Claire had been on Employment Support Allowance, and said she was nervous at first about going to Ingeus and didn’t know what to expect.
She said: “I had two wonderful advisers. I’ve had group sessions of doing different things and getting you to think about possibly having a job, and there were health sessions.
“But if a session wasn’t for you they didn’t force you to go to it.
“They were always thinking of you and what you needed and they didn’t push you too far.
Claire was with them for two years, and received help to put together a CV and write speculative letters.
They also helped with paying for transport, and for clothes for interviews.
She now works full time Monday to Friday, getting books ready to go to libraries by putting stickers on the spines and plastic covers on them.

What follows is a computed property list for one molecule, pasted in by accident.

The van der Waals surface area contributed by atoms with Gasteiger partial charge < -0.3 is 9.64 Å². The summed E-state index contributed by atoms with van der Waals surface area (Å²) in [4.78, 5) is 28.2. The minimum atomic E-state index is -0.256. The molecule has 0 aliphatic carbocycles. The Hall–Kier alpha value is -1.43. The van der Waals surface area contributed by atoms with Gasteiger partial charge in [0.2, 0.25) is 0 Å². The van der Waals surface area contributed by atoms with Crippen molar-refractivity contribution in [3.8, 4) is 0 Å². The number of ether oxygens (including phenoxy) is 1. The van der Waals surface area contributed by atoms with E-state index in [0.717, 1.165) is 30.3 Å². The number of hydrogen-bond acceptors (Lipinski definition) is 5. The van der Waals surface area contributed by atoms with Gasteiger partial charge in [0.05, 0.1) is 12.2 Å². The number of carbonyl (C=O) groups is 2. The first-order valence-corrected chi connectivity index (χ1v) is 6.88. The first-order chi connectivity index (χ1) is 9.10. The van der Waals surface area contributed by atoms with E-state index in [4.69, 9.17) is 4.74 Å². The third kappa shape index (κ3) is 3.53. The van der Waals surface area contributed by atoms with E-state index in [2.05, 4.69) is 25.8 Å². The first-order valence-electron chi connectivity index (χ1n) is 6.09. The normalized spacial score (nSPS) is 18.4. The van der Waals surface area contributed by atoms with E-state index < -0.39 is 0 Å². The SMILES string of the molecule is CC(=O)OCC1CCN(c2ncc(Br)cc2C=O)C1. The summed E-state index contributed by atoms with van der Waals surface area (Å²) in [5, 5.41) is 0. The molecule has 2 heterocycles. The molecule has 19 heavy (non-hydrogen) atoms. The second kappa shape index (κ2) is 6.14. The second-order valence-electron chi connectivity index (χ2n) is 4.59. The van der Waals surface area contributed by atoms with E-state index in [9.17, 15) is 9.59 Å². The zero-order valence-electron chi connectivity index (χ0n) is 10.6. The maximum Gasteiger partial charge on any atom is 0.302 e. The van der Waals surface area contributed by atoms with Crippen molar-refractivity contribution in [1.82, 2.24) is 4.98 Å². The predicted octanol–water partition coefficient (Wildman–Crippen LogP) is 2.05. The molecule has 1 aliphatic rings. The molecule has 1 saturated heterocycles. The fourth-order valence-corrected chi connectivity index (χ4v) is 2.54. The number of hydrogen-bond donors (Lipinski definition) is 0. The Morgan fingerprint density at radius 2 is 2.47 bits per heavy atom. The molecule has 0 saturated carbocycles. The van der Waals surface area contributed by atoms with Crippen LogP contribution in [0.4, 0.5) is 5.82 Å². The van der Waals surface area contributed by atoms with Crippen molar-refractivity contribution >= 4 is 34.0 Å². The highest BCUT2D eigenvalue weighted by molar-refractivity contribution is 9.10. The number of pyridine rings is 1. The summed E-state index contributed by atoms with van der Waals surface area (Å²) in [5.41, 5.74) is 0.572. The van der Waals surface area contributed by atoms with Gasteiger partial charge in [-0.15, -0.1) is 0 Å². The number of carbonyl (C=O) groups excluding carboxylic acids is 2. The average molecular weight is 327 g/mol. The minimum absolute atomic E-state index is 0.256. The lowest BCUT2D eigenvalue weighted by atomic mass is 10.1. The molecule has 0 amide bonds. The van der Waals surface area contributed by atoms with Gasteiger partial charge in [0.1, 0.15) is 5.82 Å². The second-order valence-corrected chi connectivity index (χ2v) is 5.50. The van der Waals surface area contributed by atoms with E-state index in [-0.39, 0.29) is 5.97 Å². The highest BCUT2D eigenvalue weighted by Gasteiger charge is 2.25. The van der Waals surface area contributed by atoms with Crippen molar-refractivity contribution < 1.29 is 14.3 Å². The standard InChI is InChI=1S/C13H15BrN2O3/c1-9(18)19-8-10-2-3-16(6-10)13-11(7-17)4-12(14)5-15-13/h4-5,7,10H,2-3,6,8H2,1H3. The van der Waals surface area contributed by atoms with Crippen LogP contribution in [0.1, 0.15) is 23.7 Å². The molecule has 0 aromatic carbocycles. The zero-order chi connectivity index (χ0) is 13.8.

She said: “I think the project works. It did help that I had two advisers that I got on well with.
“I’ve had nothing but help all along the way and encouragement. But I don’t how other people have found it. Possibly it isn’t for everybody.
“I think it just gave me the bit of a push to go and look for a job and get myself better.
“I didn’t want to stay on benefits for the rest of my life.
“But I do think the government is trying to get people back to work who aren’t fit to have a job.
“They keep changing the requirements and they keep changing the forms and I think the system is completely wrong.
“I think there are some people who play the system, but there are a lot of people who are genuinely ill.
“But it was the right step for me to get a job and move forward.”